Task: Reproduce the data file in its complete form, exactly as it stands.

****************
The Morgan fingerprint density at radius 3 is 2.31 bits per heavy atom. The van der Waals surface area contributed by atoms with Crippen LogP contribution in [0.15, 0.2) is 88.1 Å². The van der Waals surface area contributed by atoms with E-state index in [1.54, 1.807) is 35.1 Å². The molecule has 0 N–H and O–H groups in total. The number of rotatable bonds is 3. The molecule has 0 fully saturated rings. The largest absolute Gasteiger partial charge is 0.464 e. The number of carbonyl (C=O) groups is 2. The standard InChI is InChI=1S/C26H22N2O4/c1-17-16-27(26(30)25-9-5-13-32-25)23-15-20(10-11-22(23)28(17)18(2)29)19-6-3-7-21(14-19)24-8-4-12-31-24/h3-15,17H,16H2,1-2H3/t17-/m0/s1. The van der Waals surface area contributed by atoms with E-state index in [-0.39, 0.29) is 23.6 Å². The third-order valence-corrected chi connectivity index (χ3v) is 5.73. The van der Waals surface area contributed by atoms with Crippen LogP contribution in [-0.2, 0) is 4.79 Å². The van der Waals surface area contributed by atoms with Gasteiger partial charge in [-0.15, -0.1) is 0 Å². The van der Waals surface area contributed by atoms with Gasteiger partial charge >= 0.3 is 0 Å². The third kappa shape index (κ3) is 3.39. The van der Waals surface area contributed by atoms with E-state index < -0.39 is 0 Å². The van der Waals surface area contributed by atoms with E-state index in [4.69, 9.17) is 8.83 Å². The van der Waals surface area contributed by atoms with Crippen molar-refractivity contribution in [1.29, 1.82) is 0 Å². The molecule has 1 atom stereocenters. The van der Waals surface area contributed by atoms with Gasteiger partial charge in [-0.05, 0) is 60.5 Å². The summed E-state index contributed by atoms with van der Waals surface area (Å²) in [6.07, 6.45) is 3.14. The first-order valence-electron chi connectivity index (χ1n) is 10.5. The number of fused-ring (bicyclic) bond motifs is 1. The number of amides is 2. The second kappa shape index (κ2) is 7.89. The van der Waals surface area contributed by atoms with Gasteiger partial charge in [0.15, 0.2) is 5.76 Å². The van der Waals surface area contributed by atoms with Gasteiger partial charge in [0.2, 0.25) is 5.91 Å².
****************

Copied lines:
The Morgan fingerprint density at radius 3 is 2.31 bits per heavy atom. The van der Waals surface area contributed by atoms with Crippen LogP contribution in [0.15, 0.2) is 88.1 Å². The van der Waals surface area contributed by atoms with E-state index in [1.54, 1.807) is 35.1 Å². The molecule has 0 N–H and O–H groups in total. The number of rotatable bonds is 3. The molecule has 0 fully saturated rings. The largest absolute Gasteiger partial charge is 0.464 e. The number of carbonyl (C=O) groups is 2. The standard InChI is InChI=1S/C26H22N2O4/c1-17-16-27(26(30)25-9-5-13-32-25)23-15-20(10-11-22(23)28(17)18(2)29)19-6-3-7-21(14-19)24-8-4-12-31-24/h3-15,17H,16H2,1-2H3/t17-/m0/s1. The van der Waals surface area contributed by atoms with E-state index in [-0.39, 0.29) is 23.6 Å². The third-order valence-corrected chi connectivity index (χ3v) is 5.73. The van der Waals surface area contributed by atoms with Crippen LogP contribution in [-0.2, 0) is 4.79 Å². The van der Waals surface area contributed by atoms with Gasteiger partial charge in [-0.15, -0.1) is 0 Å². The van der Waals surface area contributed by atoms with Gasteiger partial charge >= 0.3 is 0 Å². The third kappa shape index (κ3) is 3.39. The van der Waals surface area contributed by atoms with E-state index < -0.39 is 0 Å². The van der Waals surface area contributed by atoms with E-state index in [4.69, 9.17) is 8.83 Å². The van der Waals surface area contributed by atoms with Crippen molar-refractivity contribution in [1.29, 1.82) is 0 Å². The molecule has 1 atom stereocenters. The van der Waals surface area contributed by atoms with Gasteiger partial charge in [-0.05, 0) is 60.5 Å². The summed E-state index contributed by atoms with van der Waals surface area (Å²) in [6.07, 6.45) is 3.14. The first-order valence-electron chi connectivity index (χ1n) is 10.5. The number of fused-ring (bicyclic) bond motifs is 1. The number of amides is 2. The second kappa shape index (κ2) is 7.89. The van der Waals surface area contributed by atoms with Gasteiger partial charge in [0.15, 0.2) is 5.76 Å². The van der Waals surface area contributed by atoms with Gasteiger partial charge in [0.2, 0.25) is 5.91 Å².